As we work to change the world, we must also work to change ourselves. And we must support each other in that change. Ableism and other systems of oppression and violence have left their mark on us. We can’t, on the one hand, understand how devastating capitalism, misogyny and criminalization are and then on the other hand, pretend as if they don’t affect how we treat each other and ourselves. Because most of us treat ourselves in ways that we would never treat anyone else. Most of us are in an abusive relationship with ourselves and that helps to lay the groundwork for abuse in the world.

Because no matter how on-point our analysis is, if we can’t treat each other well, our work will not get far. Because the systems we are up against will require collective work—if we could have changed them on our own, we would have already done it—and collective work requires that we are in relationship with each other in some way shape or form.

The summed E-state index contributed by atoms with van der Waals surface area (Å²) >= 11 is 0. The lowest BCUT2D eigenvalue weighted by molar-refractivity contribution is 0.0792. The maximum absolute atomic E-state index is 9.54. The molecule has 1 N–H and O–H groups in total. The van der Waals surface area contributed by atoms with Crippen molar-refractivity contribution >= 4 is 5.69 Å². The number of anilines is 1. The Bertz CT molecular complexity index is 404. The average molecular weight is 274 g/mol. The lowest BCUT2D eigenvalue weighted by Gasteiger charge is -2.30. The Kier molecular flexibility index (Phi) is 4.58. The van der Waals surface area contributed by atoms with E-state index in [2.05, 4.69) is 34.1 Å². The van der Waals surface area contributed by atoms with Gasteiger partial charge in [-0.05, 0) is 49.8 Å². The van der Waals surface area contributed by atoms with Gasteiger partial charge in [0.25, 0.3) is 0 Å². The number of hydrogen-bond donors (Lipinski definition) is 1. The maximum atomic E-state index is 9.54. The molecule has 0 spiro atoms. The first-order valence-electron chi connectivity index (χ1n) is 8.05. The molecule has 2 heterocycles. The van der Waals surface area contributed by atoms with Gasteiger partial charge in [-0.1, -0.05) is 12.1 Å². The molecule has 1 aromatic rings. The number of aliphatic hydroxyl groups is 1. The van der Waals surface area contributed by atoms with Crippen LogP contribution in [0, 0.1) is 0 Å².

It is always so amazing to me that disabled people, who are so incredibly isolated and exiled, will also isolate and exile each other. And I know most of us have been on both sides of this.

Now, I am not saying that we all have to be besties with each other or that people don’t need to be accountable for their actions and/or harm they have done—they absolutely do. What I’m saying is that disability justice requires us to understand intersectionality, and intersectionality requires that we learn how to hold and value difference and contradictions. (e.g. you can be both oppressed and privileged by the same identity. You can have survived harm and do harm. These are contradictions that we all hold. I’m sure that all of us have been harmed in this room and all of us have either harmed or participated in harm or looked away from harm in some way shape or form. Whether it’s via our privilege or whatever else it may be.) What I’m saying is that it is not only “those people out there” who need to change, but it is “us in here” as well. What I am saying is that isolation, exclusion and erasure has been destructively wielded against us and our communities, so why would we want to wield them against each other?